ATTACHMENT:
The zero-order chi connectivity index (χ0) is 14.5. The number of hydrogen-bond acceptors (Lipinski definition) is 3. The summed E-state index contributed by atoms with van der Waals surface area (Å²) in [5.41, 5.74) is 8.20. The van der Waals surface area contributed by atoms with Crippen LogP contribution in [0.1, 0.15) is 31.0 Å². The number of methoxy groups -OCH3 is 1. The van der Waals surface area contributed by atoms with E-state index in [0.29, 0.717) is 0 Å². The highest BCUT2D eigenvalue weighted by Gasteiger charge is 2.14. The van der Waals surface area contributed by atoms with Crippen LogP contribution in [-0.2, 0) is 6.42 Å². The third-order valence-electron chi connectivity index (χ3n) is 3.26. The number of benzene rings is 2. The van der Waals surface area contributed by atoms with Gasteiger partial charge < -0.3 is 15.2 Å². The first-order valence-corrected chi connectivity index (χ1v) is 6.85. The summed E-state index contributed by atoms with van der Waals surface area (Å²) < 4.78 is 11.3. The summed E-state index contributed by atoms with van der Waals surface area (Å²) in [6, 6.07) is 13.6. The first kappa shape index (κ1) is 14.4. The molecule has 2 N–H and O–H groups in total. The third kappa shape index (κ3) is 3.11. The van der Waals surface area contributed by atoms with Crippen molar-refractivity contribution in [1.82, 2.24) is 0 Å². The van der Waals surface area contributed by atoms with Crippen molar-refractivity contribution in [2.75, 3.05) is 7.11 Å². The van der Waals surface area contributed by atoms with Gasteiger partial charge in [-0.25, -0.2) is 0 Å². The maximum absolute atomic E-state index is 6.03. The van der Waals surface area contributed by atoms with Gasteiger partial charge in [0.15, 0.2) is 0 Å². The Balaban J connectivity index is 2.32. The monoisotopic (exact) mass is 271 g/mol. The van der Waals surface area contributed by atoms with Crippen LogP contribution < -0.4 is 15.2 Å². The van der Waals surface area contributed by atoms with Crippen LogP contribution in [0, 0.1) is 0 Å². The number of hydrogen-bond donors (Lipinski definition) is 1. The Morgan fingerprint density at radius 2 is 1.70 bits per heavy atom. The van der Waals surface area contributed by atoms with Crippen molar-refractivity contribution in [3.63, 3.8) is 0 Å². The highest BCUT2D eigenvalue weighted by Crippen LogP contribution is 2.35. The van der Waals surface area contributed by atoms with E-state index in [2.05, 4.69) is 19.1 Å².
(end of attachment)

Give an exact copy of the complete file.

The zero-order chi connectivity index (χ0) is 14.5. The number of hydrogen-bond acceptors (Lipinski definition) is 3. The summed E-state index contributed by atoms with van der Waals surface area (Å²) in [5.41, 5.74) is 8.20. The van der Waals surface area contributed by atoms with Crippen LogP contribution in [0.1, 0.15) is 31.0 Å². The number of methoxy groups -OCH3 is 1. The van der Waals surface area contributed by atoms with E-state index in [0.29, 0.717) is 0 Å². The highest BCUT2D eigenvalue weighted by Gasteiger charge is 2.14. The van der Waals surface area contributed by atoms with Crippen LogP contribution in [-0.2, 0) is 6.42 Å². The third-order valence-electron chi connectivity index (χ3n) is 3.26. The number of benzene rings is 2. The van der Waals surface area contributed by atoms with Gasteiger partial charge < -0.3 is 15.2 Å². The first-order valence-corrected chi connectivity index (χ1v) is 6.85. The summed E-state index contributed by atoms with van der Waals surface area (Å²) < 4.78 is 11.3. The summed E-state index contributed by atoms with van der Waals surface area (Å²) in [6, 6.07) is 13.6. The first kappa shape index (κ1) is 14.4. The molecule has 2 N–H and O–H groups in total. The third kappa shape index (κ3) is 3.11. The van der Waals surface area contributed by atoms with Crippen molar-refractivity contribution in [1.82, 2.24) is 0 Å². The van der Waals surface area contributed by atoms with Crippen molar-refractivity contribution in [2.75, 3.05) is 7.11 Å². The van der Waals surface area contributed by atoms with Gasteiger partial charge in [-0.25, -0.2) is 0 Å². The maximum absolute atomic E-state index is 6.03. The van der Waals surface area contributed by atoms with Gasteiger partial charge in [0.15, 0.2) is 0 Å². The Balaban J connectivity index is 2.32. The monoisotopic (exact) mass is 271 g/mol. The van der Waals surface area contributed by atoms with Crippen LogP contribution < -0.4 is 15.2 Å². The van der Waals surface area contributed by atoms with Crippen LogP contribution in [0, 0.1) is 0 Å². The number of hydrogen-bond donors (Lipinski definition) is 1. The Morgan fingerprint density at radius 2 is 1.70 bits per heavy atom. The van der Waals surface area contributed by atoms with Crippen molar-refractivity contribution in [3.63, 3.8) is 0 Å². The highest BCUT2D eigenvalue weighted by Crippen LogP contribution is 2.35. The van der Waals surface area contributed by atoms with E-state index in [2.05, 4.69) is 19.1 Å².